Although we cannot change your genetic risk for developing type 2 diabetes, we do know that even modest exercise and weight loss can delay or prevent the development of type 2 diabetes. A landmark research study in the United States, the Diabetes Prevention Program (DPP) was completed in 2002 and showed that when people modified their risk factors for type 2 diabetes, they reduced their chance of developing the condition. Similar results have been shown in Finland.
According to American Diabetes Association (ADA) recommendations, it may be appropriate for people with type 2 diabetes whose A1Cs are close to target to manage diabetes with lifestyle changes alone for three to six months—provided their doctor deems them "highly motivated." If that doesn't work, metformin is typically the first in a long list of type 2 blood glucose–lowering medications to add to the diet and exercise plan.

Paleolithic diets include a moderate amount of protein, and have gained a lot of attention recently. The theory behind this dietary pattern is that our genetic background has not evolved to meet our modern lifestyle of calorically dense convenience foods and limited activity, and that returning to a hunter-gatherer way of eating will work better with human physiology. This has been studied in a few small trials, and it does seem beneficial for people with type 2 diabetes.
A good way to make sure you get all the nutrients you need during meals is to use the plate method. This is a visual food guide that helps you choose the best types and right amounts of food to eat. It encourages larger portions of non-starchy vegetables (half the plate) and moderate portions of protein (one quarter of the plate) and starch (one quarter of the plate). You can find more information about the plate method at the American Diabetes Association website: www.diabetes.org/food-and-fitness/food/planning-meals/create-your-plate/.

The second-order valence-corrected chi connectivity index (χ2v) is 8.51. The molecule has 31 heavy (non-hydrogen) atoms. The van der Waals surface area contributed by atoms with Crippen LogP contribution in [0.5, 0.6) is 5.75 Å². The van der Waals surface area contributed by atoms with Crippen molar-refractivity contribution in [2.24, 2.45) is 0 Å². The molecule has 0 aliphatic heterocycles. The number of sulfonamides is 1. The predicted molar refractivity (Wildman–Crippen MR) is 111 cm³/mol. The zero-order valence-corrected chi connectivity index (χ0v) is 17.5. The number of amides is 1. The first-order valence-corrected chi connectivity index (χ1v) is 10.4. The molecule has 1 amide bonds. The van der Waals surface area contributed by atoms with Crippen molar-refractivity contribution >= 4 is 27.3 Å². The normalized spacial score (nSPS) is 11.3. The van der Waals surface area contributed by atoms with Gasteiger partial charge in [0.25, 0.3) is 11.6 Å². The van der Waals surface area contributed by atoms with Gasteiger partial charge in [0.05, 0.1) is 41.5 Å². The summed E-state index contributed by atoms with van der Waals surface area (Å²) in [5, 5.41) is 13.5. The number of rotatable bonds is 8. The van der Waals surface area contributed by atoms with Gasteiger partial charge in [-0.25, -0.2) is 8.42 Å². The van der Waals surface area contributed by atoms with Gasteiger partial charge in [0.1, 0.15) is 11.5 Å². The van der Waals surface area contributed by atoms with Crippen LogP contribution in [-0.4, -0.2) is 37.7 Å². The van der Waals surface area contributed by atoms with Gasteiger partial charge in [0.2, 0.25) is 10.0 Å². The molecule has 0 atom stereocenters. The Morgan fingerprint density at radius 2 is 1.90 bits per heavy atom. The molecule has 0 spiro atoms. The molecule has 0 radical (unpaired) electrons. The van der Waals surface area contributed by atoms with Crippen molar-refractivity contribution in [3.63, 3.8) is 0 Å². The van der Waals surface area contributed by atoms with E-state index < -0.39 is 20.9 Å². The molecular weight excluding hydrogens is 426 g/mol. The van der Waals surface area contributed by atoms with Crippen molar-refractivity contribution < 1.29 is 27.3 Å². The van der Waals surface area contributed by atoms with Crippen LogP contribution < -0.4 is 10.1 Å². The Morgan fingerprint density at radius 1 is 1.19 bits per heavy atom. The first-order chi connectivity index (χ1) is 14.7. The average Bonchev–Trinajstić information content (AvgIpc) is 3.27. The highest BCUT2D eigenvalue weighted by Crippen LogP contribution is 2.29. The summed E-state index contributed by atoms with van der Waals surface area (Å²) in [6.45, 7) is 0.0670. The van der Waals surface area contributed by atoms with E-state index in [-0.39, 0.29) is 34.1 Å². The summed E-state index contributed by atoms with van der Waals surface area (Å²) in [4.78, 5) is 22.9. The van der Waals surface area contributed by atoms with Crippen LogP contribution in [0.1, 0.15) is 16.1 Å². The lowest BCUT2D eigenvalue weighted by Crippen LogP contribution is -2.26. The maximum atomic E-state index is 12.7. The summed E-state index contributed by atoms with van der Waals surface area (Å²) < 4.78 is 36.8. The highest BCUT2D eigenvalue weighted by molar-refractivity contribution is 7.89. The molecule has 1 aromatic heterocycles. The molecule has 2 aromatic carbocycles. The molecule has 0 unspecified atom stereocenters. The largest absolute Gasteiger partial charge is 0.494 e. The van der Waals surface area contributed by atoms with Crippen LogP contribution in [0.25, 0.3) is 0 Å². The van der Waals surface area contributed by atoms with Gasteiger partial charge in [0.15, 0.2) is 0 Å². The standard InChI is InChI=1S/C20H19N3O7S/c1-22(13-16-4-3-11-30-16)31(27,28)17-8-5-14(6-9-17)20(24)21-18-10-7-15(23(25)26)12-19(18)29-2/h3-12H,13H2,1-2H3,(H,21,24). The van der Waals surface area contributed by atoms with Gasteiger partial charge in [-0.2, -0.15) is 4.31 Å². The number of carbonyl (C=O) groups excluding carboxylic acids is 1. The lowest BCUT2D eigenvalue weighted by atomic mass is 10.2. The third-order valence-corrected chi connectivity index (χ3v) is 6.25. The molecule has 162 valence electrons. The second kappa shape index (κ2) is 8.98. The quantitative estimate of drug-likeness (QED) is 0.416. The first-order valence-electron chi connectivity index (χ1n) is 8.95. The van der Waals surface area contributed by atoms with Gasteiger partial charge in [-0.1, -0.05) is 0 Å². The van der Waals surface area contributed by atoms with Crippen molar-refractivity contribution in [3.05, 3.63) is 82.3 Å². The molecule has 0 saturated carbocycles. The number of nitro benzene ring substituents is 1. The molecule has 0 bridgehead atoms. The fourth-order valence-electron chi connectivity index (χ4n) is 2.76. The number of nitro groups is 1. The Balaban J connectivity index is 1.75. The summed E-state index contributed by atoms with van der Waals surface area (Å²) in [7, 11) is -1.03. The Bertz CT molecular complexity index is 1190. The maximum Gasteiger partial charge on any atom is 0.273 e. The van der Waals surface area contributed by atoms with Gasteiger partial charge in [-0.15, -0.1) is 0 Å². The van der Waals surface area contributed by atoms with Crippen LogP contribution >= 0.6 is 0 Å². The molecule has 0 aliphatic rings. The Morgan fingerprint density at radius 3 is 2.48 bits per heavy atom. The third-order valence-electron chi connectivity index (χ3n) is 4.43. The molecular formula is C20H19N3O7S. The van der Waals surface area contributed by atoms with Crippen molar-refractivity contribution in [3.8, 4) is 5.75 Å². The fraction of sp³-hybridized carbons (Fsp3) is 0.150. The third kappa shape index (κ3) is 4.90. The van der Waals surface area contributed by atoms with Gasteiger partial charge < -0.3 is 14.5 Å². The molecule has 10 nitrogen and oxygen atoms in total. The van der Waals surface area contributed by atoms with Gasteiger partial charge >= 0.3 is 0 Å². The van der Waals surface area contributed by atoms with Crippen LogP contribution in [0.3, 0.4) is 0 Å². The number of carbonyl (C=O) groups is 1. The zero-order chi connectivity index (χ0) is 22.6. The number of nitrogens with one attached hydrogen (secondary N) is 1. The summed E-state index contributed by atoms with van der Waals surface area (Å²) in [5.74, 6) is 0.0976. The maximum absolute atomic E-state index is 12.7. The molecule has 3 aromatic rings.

At each meal and snack pair carbohydrates with a protein and heart healthy fat. For meals make half your plate vegetables (raw, steamed or sautéed in a heart healthy oil like olive oil),a quarter lean protein (think less legs are better – choose fish, chicken, pork and have beef (aka red meat) on occasion), the remaining quarter of your plate should be from grains, preferably whole (i.e. quinoa, couscous, rice or even a baked potato- just go easy on the butter and sour cream). Some snack ideas include pairing fruit or vegetable with a protein, such as a banana or apple with peanut butter, raw vegetables (carrots, bell or sweet pepper strips, snap peas, celery) with hummus or even whole grain crackers with a low-fat cheese or plain yogurt with added fruit.